Warning: Long post ahead. If you just want the trailer, it’s this – “Everything is changing. Again.”
Tomorrow morning we’ll kick off our most ambitious event to date, TechCrunch Disrupt, in New York. The event is sold out, but we’ll have tens of thousands of people also tuning in to the livestream of the three day event. If you’re not attending, watch that livestream from the comfort of your office, living room or wherever it is that you people spend your time. There are some things happening at the event that you don’t want to miss.
We’ve called the event TechCrunch Disrupt, but we weren’t thinking about the name as a theme for this particular event. It’s our go forward brand name for our three-times-a-year launch and tech conferences.
And yet, as I have conversations with the launching startups and the amazing speakers lined to to talk at Disrupt, it’s become clear to me that we are indeed in a massively disruptive moment. And by moment I’m not talking about a generation or a decade. I’m talking about things happening right this moment in time.
These conversations are why, for the first time, I am extremely nervous to go on stage tomorrow morning.
Until the last few days it hasn’t crystalized for me. It’s sort like when you’re getting the flu and you feel the symptoms come one by one. Stomach ache, no problem. Headache, ouch. Cold sweat – uh oh, I’ve caught something.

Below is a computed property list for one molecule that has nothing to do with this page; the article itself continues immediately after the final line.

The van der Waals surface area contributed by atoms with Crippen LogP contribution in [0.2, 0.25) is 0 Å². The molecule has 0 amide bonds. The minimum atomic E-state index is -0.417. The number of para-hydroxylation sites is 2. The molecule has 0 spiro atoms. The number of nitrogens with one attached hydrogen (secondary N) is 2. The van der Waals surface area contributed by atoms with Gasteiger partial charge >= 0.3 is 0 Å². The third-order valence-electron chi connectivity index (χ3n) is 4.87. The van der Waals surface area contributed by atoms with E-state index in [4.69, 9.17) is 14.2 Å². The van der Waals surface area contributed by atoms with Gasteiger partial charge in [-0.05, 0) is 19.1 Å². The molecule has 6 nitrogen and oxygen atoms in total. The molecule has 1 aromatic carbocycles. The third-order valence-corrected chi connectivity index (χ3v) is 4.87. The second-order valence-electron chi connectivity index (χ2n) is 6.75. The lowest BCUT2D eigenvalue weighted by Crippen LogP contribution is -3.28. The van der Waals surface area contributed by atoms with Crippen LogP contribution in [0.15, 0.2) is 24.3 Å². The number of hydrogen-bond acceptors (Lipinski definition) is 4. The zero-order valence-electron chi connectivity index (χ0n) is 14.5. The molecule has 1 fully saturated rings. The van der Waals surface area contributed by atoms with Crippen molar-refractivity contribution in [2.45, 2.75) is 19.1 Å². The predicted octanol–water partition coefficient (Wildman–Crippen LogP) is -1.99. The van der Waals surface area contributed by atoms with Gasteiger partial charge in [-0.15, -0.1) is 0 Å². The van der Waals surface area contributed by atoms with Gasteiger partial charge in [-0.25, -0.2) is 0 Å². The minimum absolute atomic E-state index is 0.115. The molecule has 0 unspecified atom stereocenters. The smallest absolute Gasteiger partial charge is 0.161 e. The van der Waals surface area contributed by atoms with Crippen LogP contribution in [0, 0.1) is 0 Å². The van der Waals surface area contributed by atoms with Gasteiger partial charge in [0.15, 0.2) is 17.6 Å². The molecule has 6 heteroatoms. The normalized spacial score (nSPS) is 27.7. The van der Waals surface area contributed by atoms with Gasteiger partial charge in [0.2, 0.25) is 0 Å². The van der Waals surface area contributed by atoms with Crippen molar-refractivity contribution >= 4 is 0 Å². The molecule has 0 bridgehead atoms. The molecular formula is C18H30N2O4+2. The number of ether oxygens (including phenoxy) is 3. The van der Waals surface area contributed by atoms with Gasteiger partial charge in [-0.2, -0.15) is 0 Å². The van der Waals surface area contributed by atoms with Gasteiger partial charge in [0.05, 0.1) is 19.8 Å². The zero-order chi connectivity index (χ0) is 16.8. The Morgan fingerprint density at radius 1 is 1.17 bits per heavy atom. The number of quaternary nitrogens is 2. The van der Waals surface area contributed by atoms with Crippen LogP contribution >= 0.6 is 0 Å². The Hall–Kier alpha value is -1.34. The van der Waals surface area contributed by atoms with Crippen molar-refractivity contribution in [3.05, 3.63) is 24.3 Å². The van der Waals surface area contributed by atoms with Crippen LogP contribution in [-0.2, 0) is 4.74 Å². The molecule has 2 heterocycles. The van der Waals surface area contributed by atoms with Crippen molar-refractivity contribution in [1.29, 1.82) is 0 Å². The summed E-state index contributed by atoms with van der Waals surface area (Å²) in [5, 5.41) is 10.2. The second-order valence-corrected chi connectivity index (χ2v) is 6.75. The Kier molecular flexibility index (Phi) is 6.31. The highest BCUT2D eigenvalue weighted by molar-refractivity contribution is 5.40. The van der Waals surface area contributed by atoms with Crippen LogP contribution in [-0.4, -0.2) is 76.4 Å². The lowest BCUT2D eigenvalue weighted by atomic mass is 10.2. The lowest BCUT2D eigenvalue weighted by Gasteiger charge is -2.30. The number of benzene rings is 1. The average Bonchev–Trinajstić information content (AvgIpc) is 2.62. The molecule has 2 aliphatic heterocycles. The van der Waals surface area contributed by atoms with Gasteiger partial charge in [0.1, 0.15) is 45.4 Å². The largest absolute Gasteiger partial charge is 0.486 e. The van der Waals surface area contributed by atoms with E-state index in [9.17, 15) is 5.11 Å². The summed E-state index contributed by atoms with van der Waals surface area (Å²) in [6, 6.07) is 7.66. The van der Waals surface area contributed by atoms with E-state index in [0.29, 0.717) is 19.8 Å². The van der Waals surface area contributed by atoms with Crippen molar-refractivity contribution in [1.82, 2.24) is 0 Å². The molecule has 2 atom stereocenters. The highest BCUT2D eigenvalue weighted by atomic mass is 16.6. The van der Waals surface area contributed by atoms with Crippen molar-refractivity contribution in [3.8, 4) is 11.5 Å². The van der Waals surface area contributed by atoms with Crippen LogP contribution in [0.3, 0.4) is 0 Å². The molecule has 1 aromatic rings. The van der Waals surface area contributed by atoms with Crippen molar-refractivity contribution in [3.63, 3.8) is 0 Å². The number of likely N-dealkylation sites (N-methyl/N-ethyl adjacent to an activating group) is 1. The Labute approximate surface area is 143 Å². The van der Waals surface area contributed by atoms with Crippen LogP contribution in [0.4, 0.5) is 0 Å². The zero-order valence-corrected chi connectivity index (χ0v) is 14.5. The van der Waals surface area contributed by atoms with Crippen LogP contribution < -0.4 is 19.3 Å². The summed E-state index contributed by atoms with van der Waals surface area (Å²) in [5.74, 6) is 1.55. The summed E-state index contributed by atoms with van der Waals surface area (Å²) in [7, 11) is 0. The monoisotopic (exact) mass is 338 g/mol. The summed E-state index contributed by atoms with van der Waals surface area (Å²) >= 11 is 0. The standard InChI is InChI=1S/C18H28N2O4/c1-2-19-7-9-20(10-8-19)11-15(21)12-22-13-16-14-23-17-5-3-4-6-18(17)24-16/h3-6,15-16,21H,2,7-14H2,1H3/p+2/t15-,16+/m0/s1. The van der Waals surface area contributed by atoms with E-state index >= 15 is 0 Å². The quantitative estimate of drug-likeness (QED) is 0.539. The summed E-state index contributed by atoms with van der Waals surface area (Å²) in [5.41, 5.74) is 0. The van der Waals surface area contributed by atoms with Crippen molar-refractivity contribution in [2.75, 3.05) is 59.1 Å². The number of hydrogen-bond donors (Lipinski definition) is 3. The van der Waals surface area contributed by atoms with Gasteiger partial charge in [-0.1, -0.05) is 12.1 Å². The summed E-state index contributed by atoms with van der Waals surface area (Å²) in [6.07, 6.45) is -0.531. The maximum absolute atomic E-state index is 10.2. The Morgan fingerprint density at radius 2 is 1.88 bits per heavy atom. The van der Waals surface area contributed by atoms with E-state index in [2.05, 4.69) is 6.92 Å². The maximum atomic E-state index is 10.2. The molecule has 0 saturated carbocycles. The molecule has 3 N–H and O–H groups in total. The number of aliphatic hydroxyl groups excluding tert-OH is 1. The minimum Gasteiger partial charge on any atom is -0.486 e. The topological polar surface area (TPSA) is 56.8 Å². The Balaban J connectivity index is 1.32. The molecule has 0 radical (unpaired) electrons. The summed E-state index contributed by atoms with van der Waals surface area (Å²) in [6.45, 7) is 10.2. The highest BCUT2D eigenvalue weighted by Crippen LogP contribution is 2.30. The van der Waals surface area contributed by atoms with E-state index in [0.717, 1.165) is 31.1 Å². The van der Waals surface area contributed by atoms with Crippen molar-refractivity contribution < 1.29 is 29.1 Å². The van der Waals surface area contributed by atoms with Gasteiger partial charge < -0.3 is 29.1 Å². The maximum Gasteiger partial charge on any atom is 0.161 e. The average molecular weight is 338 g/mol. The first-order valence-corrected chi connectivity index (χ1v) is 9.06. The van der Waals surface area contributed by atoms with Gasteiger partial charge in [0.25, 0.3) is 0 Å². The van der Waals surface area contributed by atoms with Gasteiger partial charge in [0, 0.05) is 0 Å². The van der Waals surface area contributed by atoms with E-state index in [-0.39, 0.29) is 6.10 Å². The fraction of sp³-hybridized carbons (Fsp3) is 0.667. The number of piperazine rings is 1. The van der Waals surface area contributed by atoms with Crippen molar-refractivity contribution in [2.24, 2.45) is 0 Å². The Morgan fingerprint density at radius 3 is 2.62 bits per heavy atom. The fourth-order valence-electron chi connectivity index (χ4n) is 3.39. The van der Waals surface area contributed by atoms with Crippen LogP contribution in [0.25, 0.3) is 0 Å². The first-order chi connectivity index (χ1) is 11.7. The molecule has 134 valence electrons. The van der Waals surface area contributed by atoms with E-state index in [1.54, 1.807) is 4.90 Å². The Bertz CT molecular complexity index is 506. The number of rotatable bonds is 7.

The “symptoms” I’ve noticed are only there because I’ve been sitting down with these people – leading entrepreneurs, venture capitalists and others – and just listening to what they have to say. Putting it all together in my head. Discounting for bias. And after all that, what they are saying is making a lot of sense to me.
You are going to hear a lot over the next three days about how our world is changing in a fundamental way. It’s easy to think about what’s happening now as just a further evolution of the Internet era. But the disruption from this change is more profound than that.
Before I dive deeper, here’s a taste of what I’m talking about. Venture capitalist John Doerr, who is arguably the most successful venture capitalist of all time, told me this during our briefing call for Disrupt:
Zynga is the fastest growing business Kleiner Perkins has ever invested in.
That was said by a man who’s firm has invested in Google. And Amazon. And AOL, Compaq, Electronic Arts, Flextronics, Genentech, Intuit, Lotus Development, LSI Logic, Macromedia, Netscape, Quantum, Segway, Sun Microsystems, and Tandem, among many, many others.
Zynga. The fastest growing business Kleiner Perkins has ever invested in.
First thing tomorrow John Doerr is going to outline why he thinks that is happening. He’ll talk about the Third Wave.
The First Wave was personal computers and the wave of disruption that caused. The second wave was the Internet, ditto. We are now, says Doerr, in the Third Wave.
What exactly is the Third Wave? It’s the tectonic shifts we’re seeing in mobile platforms (read his post here about the iPad), the social graph (particularly Facebook), and online commerce. All of these things are related and being accelerated by each other (Facebook is the largest mobile application, Zynga leverages Facebook and also stokes Facebook growth, Groupon is social/flash commerce, etc.).